Standardization and analytical goals for glycated hemoglobin measurement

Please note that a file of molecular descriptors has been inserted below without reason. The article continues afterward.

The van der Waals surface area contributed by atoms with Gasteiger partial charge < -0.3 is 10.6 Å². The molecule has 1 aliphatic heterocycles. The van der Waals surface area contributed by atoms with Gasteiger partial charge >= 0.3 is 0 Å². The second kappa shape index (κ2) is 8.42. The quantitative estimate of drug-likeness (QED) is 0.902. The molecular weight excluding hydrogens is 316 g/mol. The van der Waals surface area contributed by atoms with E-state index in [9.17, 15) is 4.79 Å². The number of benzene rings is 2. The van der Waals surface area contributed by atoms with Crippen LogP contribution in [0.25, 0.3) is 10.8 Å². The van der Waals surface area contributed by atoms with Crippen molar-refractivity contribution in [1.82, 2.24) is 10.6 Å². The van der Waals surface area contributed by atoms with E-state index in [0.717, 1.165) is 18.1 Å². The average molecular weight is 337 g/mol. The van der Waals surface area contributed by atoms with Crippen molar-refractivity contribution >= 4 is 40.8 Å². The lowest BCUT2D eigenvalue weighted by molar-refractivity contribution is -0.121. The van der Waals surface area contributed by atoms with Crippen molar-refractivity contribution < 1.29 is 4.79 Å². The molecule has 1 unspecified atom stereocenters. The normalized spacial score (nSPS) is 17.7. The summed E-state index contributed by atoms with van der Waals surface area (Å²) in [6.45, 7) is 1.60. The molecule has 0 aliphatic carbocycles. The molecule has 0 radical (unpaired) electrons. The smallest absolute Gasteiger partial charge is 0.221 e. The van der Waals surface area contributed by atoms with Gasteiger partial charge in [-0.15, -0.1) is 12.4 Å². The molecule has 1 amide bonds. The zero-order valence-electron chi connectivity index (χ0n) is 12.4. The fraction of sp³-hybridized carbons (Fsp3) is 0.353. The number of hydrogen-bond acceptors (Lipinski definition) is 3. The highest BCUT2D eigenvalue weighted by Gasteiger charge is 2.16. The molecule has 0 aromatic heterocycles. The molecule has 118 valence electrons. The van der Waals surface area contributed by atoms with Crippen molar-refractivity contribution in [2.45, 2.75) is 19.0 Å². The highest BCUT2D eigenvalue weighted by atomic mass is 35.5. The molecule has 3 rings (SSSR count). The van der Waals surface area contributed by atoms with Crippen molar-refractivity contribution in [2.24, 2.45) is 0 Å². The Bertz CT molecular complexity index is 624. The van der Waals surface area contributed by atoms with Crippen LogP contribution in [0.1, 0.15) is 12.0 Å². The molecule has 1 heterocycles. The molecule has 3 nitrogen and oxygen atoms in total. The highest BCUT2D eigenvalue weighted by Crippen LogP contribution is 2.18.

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Glycated hemoglobin (HbA1c) plays a key role in diagnosing diabetes and monitoring the glycemic state. To guarantee the reliability of its measurement at the global level, the IFCC has defined a reference measurement system, based on the definition of the measurand as hemoglobin molecules having a special hexapeptide in common, which is the stable adduct of glucose to the N-terminal valine of the hemoglobin β-chain. In addition to the traceability of HbA1c results to the reference system, the establishment of analytical goals to make HbA1c measurements clinically reliable becomes crucial. However, allowable goals will depend on the assay specificity (i.e., selectivity) and, consequently, on units in which HbA1c results are expressed [mmol/mol for IFCC-aligned systems or % for National Glycohemoglobin Standardization Program (NGSP) converted numbers]. In this regard, analytical goals derived from biological variability studies in which the determination of HbA1c has been carried out by an assay providing the same selectivity for the measurand as defined by the IFCC are recommended. Only these targets should be used for evaluating the performance of commercial assays traceable to the IFCC system and of clinical laboratories using them through appropriately structured quality assessment schemes. Analytical systems following different calibration hierarchies (e.g., the NGSP-aligned assays) will require different analytical goals, possibly derived from clinical outcome data.

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